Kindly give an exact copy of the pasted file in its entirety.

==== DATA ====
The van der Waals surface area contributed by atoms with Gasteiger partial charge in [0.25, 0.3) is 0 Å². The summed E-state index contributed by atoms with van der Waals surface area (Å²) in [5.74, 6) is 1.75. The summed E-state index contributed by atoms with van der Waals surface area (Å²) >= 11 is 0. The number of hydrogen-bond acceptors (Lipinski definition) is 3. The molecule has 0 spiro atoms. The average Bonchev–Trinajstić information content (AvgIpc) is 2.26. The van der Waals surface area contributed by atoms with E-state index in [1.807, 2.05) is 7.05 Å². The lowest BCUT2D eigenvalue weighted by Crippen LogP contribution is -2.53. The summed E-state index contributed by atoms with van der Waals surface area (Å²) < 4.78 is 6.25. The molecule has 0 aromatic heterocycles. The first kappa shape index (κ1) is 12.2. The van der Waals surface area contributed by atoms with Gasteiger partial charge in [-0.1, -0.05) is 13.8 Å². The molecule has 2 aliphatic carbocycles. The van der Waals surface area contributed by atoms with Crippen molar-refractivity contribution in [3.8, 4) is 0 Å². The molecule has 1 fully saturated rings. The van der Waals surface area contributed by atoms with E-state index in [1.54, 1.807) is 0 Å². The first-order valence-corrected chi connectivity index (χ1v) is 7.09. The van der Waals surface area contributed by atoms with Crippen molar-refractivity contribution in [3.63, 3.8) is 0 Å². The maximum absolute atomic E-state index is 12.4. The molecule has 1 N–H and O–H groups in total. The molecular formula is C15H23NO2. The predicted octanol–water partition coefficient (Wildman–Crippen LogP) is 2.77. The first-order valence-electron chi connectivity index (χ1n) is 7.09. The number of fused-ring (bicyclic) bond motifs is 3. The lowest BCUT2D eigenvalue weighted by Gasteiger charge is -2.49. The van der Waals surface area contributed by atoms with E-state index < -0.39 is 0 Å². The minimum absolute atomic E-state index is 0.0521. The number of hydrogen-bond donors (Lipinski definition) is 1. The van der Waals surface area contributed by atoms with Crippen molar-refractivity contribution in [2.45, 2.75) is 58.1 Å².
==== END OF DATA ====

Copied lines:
The van der Waals surface area contributed by atoms with Gasteiger partial charge in [0.25, 0.3) is 0 Å². The summed E-state index contributed by atoms with van der Waals surface area (Å²) in [5.74, 6) is 1.75. The summed E-state index contributed by atoms with van der Waals surface area (Å²) >= 11 is 0. The number of hydrogen-bond acceptors (Lipinski definition) is 3. The molecule has 0 spiro atoms. The average Bonchev–Trinajstić information content (AvgIpc) is 2.26. The van der Waals surface area contributed by atoms with E-state index in [1.807, 2.05) is 7.05 Å². The lowest BCUT2D eigenvalue weighted by Crippen LogP contribution is -2.53. The summed E-state index contributed by atoms with van der Waals surface area (Å²) < 4.78 is 6.25. The molecule has 0 aromatic heterocycles. The first kappa shape index (κ1) is 12.2. The van der Waals surface area contributed by atoms with Gasteiger partial charge in [-0.1, -0.05) is 13.8 Å². The molecule has 2 aliphatic carbocycles. The van der Waals surface area contributed by atoms with Crippen molar-refractivity contribution in [3.8, 4) is 0 Å². The molecule has 1 fully saturated rings. The van der Waals surface area contributed by atoms with E-state index in [1.54, 1.807) is 0 Å². The first-order valence-corrected chi connectivity index (χ1v) is 7.09. The van der Waals surface area contributed by atoms with Crippen molar-refractivity contribution in [3.63, 3.8) is 0 Å². The maximum absolute atomic E-state index is 12.4. The molecule has 1 N–H and O–H groups in total. The molecular formula is C15H23NO2. The predicted octanol–water partition coefficient (Wildman–Crippen LogP) is 2.77. The first-order valence-electron chi connectivity index (χ1n) is 7.09. The number of fused-ring (bicyclic) bond motifs is 3. The lowest BCUT2D eigenvalue weighted by Gasteiger charge is -2.49. The van der Waals surface area contributed by atoms with E-state index < -0.39 is 0 Å². The minimum absolute atomic E-state index is 0.0521. The number of hydrogen-bond donors (Lipinski definition) is 1. The van der Waals surface area contributed by atoms with Crippen molar-refractivity contribution in [2.45, 2.75) is 58.1 Å².